“Shall”—This Time It’s Personal

Recently someone from the plain-English camp chided me for disagreeing with “the more progressive view” that one should avoid shall in contract drafting.

Such potshots are, I suppose, inevitable if you publish enough, and they’re best ignored. But what good is a blog if one can’t occasionally use it to set matters straight? So here goes:

My critic says, in favor of banishing shall, that it has been used in as many as eight senses in drafted documents. Well, that’s hardly news—in my seminars I show two slides containing 17 contract provisions, each using shall in a different way. I tell participants that, to my mind, only the first of those provisions uses shall appropriately.

So the question isn’t whether contracts exhibit rampant overuse of shall—they do. Instead, the question is whether disciplined use of shall is preferable to seeking to banishing it altogether. I prefer not to throw the baby out with the bathwater.

For one thing, using shall in a contract to impose an obligation on the subject of a sentence serves to indicate that the duty arises from that provision.

But the argument for shall rests also on the arguments against must and will. One of the shortcomings of must is that it’s bossy in tone and would be grating if used consistently instead of shall throughout a contract. And using will to express both obligations and futurity entails using one word to convey more than one meaning. That’s never a good idea in drafting, and it’s what underlies calls for banishment of shall.

But what’s at stake in all this? My critic says that unprincipled use of shall has bred significant litigation, as attested by 104 pages and over 1,300 cases in Words and Phrases, all interpreting the word shall. I’ve actually consulted Words and Phrases and found that for the most part these cases relate to use of shall not in contracts but in statutes—a very different kettle of fish.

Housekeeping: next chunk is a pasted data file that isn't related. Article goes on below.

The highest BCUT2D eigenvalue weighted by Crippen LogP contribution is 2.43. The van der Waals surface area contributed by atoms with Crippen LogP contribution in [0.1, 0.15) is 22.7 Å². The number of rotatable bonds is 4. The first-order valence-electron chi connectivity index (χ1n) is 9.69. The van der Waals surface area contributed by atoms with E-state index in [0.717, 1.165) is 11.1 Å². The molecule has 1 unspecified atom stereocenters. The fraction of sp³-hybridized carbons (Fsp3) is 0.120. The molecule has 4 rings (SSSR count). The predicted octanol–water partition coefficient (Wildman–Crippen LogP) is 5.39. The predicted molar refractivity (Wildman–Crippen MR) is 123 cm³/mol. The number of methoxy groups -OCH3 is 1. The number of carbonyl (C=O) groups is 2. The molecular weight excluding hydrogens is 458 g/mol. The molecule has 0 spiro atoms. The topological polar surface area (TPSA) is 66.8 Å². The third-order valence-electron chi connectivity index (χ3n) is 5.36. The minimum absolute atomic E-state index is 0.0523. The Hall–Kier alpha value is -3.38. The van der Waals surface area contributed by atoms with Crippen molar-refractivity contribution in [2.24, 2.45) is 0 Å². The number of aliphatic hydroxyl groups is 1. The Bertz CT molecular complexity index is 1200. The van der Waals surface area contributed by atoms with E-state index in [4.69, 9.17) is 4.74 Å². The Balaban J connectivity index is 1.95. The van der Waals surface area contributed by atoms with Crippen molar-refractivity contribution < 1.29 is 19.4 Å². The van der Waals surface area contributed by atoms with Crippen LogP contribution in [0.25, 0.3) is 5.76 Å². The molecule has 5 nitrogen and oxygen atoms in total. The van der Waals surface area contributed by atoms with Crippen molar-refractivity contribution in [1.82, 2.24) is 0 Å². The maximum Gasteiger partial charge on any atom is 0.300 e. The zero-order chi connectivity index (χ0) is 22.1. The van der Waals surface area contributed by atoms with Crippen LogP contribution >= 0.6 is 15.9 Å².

Disputes over the meaning of shall in a contract provision certainly do arise. But the only ones I’m aware of concern whether a provision containing shall constitutes an obligation or a condition. It’s unlikely that replacing shall with must or will in such contexts would solve the problem.

The main problem with overuse of shall isn’t that it results in litigation, but rather that it muddies the different categories of contract language. This makes a contract harder to read and results in the drafter having less control. The solution to this, and any litigation that it does spawn, isn’t a quick fix such as replacing each shall with will or must. Instead, drafters would have to think more carefully about the function of any given provision and use standard English to express it. Shall has a place in this scheme of things.

So I remain, unrepentantly, a champion of disciplined use of shall. And that’s just as well, because the corporate bar will essentially ignore anyone who advocates eliminating shall entirely from contracts.

If anyone has the urge to know more about shall, they might want to consult chapter 3 of MSCD. Real gluttons for punishment should consult chapter 2 of my first book, Legal Usage in Drafting Corporate Agreements.

I like to think I’m open minded, and I’d be happy to entertain specific suggestions regarding use of shall in contacts. But I’d be very surprised if I were to change my position on this in any meaningful way. Those who object to modern approaches to legal writing will sometimes seek to fight battles that have already been fought and won by the forces of modernity. (I’m thinking, for example, of the comment you still hear sometimes—that legalese is somehow more precise than standard English.) To my mind, those who object to shall are in a similar position—while disciplined use of shall will remain a cornerstone of my efforts to teach modern contract drafting, it’s no longer on the front line of developments in contract drafting. I moved on long ago.

About the author

Ken Adams is the leading authority on how to say clearly whatever you want to say in a contract. He’s author of A Manual of Style for Contract Drafting, and he offers online and in-person training around the world. He’s also chief content officer of LegalSifter, Inc., a company that combines artificial intelligence and expertise to assist with review of contracts.